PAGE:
2. Somebody explain to me how “The proposed millage rate is a reduction from the prior year’s millage rate by 0.250 mill.” is the same as a “Tax Increase”. The title of this article is extremely poor and only continues to exemplify the anti-FCBOE crusade of the staff of the Citizen. This is the definition of “Fake News”. A tax increase would normally mean we’d be paying more this year than last, but in this case, The Citizen has redefined “increase” to compare the tax to a calculation for a proposed tax instead of actual year-over-year comparison. In reality, we’re getting more teachers and staff and being billed less than last year. Again, this would be a cause for celebration in a business, but apparently not if you are on a single-minded crusade against the school system.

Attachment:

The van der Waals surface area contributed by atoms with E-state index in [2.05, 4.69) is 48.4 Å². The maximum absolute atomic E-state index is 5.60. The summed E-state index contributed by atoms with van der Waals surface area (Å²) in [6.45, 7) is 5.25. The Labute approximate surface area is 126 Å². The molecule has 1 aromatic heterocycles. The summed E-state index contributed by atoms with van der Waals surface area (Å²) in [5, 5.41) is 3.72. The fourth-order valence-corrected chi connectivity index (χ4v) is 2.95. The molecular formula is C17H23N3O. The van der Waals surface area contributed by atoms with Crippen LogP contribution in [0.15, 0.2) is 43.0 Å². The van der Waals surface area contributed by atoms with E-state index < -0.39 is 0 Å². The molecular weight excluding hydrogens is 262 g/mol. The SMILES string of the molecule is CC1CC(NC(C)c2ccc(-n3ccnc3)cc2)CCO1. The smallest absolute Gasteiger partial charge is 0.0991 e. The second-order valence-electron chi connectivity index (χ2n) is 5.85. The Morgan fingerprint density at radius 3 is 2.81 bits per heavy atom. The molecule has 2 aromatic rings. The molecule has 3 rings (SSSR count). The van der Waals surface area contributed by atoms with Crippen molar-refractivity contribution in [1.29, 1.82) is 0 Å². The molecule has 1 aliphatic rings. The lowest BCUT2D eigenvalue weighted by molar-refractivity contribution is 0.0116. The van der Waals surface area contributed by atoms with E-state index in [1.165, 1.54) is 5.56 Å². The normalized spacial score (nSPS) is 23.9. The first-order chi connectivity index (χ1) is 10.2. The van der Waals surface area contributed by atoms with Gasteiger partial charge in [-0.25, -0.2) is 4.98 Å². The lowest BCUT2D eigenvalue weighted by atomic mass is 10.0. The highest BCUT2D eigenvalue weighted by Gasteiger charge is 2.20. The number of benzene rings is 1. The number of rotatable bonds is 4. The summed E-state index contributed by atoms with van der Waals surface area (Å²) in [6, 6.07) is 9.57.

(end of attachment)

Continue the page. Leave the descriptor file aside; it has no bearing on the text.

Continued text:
• Tracer, you ignore at least one pertinent point: The school system itself calls it a tax increase. The article is a word-for-word reprint of a news release sent to The Citizen by the Fayette County School System. Please re-read the opening sentence of the news release sent out by the school system:”The Fayette County Board of Education has announced its intention to adopt the property tax millage rate at 19.250 mills, which will effectively raise property taxes the board of education will levy this year by 4.90 percent over the rollback millage rate” (emphasis mine). State law explicitly calls it a tax increase, the school system itself calls it a tax increase, and the headline is an exact restatement of what the school system itself says “will effectively raise property taxes the board of education will levy this year by 4.90 percent.” I didn’t write that sentence; the school system, following state law, did. Your enthusiastic advocacy on behalf of the system is admirable, but it should be grounded in a basic understanding of settled state law and taxing policy. That law — which has been in effect for several years — requires a taxing body to explicitly acknowledge that if property values increase but the millage rate remains above the level that would have brought in the same amount of dollars as the previous year, the taxing body has raised taxes, and thus is required to (1) make that public announcement as the school system did and which we reprinted verbatim, and (2) hold public hearings to restate the fact that the amount you pay in taxes is about to go up. Even with the millage rate reduction of 0.250 mill, the announced millage rate will bring in more money than the same millage rate the previous year. It’s the school system saying that, in its own news release that we reprinted without change. In the case of this verbatim news release, Tracer, the school system could be described as embarking on “a single-minded crusade” to follow well-established (and generally well-known) state law. I applaud the board and the system for that. You apparently did not realize that “a tax increase would normally mean we’d be paying more this year than last…” which is exactly what the school system’s news release says is happening.